November 18, 2010

Greeks discussed in SLC

The Nov. 16 regular meeting of the Student Life Committee (SLC) was called to order at 4 p.m. with Professor and chair of Theatre Liz Carlin-Metz serving as the committee chair.

The meeting began with a committee conversation including Gentlemen of Quality (GQ) officers and Interfraternity Council (IFC) President senior David Fundakowski concerning the future of GQ.

GQ had been looking to affiliate itself with a national fraternity, to, in effect, start a new chapter of that national. At the Oct. 26 SLC meeting, GQ’s officers announced that they are no longer seeking to do so, and that they now hope to become a local fraternity.

At the last SLC meeting Nov. 9, it was determined that should GQ choose to become a local fraternity, it would need some governing body for oversight, to act as its “national.” It was generally agreed upon that a task force could be created to further study the ramifications of local fraternity status.

At the Nov. 16 meeting, GQ President senior Yohan Chang discussed the options of GQ becoming a new local fraternity and choosing its own letters or reactivating a former Knox local, Alpha Delta Epsilon.

Fundakowski noted that GQ’s local would need to have a governing body at Knox whether it is IFC, the Panhellenic Conference, the Office of Student Development or an IFC subcommittee.

Chang said GQ would be comfortable falling under IFC, as GQ already follows its guidelines and has an IFC representative.

Chang also made clear GQ’s intent to remain a single-gender fraternity and to retain its element of brotherhood. Nonetheless, Carlin-Metz suggested that GQ should have a “stronger and more defined answer” to provide to the faculty, as they will probably ask why GQ would not be a co-ed social organization.

The committee unanimously voted to draft a short document to present to the faculty next term recommending that GQ should or should not be granted extended local colony status while SLC continues to research the local fraternity issue.

The conversation then moved to the Greek life forum, which attracted about 15 members of the Knox Greek community.

“Recently, someone observed in TKS that Greek culture here at Knox constitutes one of the largest combined social organizations on campus and conveys a great deal of visibility,” Carlin-Metz said. And thus, she opened the floor for discussion.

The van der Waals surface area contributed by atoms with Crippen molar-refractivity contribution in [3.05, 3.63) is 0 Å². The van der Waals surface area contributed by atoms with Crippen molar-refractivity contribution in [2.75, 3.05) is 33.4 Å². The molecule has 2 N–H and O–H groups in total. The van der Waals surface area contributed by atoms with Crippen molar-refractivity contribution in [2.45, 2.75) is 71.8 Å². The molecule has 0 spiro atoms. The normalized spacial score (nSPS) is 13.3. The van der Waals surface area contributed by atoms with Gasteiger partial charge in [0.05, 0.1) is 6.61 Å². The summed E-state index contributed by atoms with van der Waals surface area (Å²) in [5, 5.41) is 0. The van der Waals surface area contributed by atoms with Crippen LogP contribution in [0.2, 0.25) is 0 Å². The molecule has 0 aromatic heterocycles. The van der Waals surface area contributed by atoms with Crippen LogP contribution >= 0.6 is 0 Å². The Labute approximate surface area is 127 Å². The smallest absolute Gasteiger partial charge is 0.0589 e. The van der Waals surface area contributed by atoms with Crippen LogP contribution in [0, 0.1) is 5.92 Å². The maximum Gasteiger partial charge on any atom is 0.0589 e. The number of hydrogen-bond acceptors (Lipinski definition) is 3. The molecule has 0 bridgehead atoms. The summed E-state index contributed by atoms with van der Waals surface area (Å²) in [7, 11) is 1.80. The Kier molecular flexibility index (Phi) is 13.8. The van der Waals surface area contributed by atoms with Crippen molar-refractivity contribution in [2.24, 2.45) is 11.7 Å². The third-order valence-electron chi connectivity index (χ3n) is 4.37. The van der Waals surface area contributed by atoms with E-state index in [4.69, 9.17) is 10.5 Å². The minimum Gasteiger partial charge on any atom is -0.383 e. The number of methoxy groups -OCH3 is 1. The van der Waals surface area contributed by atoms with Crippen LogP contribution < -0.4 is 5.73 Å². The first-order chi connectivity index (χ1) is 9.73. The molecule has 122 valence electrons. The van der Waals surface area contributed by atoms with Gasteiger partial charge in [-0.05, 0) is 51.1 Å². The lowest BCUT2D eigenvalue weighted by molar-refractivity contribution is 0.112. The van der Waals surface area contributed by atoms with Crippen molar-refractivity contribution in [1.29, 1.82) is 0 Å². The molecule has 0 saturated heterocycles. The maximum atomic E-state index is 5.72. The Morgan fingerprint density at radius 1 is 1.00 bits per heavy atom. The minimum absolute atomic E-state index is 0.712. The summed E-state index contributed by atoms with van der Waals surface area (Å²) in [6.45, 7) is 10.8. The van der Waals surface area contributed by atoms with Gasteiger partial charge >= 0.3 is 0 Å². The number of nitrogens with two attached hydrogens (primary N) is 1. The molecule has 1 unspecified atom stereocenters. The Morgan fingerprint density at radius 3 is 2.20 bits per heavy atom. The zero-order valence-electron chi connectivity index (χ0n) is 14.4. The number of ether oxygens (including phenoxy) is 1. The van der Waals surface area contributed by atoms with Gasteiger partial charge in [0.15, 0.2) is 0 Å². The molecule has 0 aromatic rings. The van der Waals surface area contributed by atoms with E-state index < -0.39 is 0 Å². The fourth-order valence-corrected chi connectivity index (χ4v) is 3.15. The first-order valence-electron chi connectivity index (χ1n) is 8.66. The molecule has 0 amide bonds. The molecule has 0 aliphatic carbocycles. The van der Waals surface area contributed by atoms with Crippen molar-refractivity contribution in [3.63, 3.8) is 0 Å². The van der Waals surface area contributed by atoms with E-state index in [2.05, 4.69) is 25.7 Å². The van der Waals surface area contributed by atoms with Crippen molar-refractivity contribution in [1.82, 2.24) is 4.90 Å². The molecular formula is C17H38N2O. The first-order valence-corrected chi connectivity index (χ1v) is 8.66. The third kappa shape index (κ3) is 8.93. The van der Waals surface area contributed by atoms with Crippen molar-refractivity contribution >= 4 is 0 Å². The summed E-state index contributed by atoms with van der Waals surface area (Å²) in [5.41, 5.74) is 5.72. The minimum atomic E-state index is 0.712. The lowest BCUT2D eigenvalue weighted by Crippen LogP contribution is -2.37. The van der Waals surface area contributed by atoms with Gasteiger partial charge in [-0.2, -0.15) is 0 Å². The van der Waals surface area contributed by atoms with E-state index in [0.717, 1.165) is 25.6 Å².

From this point, Fundakowski guided most of the conversation by addressing items related to IFC and its recent developments.

He brought up the Greek Annual Report, a document which all fraternities and sororities are required to file each year, reporting information such as a list of officers, average grade point average, major weaknesses, strengths and concerns. It was determined that this document would be submitted to and distributed by SLC in its minutes at the beginning of each school year.

Fundakowski also discussed the universal risk management policy, which sets forth the minimum requirements by which all fraternities must abide during a social gathering. It is now required that all new pledges attend a session educating them on the policy so that everyone is qualified on terms mutually agreed upon.

“Every single person in the house will be a qualified monitor and a qualified sponsor,” Fundakowski said.

Carlin-Metz included that this would impose risk management responsibility upon the entire house, instead of upon a small group of event sponsors or managers.

Fundakowski spoke of an improved relationship between the Greek community and Campus Safety, namely with the use of the campus “escort” service, which is provided to walk students from a party at night.

“We’re trying to have a symbiotic relationship here where we’re helping them and they’re helping us,” Fundakowski said.

He also referenced the Interfraternal Judicial Council (IFJ) as a mediator between Greek organizations.

“Things that reflect poorly on the entire Greek system or that one person does to reflect poorly on their entire house are things that we want to get involved in,” Fundakowski said.

It was also acknowledged during the meeting that the party policy is in the process of being revised.

Charlie Megenity
Charlie Megenity (formerly Gorney) is a senior double majoring in political science and economics. He previously served TKS as managing editor and as co-news editor while working as the weekend reporter for The Galesburg Register-Mail. Over the summer of 2012, Charlie interned in Wisconsin with Patch.com, an online hyperlocal news source, where he covered the August 2012 Oak Creek Sikh temple shooting; he will return to Patch during the summer of 2013. He is also the journalism editor for Catch magazine.. Charlie has received three awards from the Illinois College Press Association for newswriting and design, including a first place award for front page layout. He was the 2013 recipient of the Theodore Hazen Kimble Memorial Award in Journalism for a feature story published in The Knox Student. His work has also appeared in The Huffington Post.


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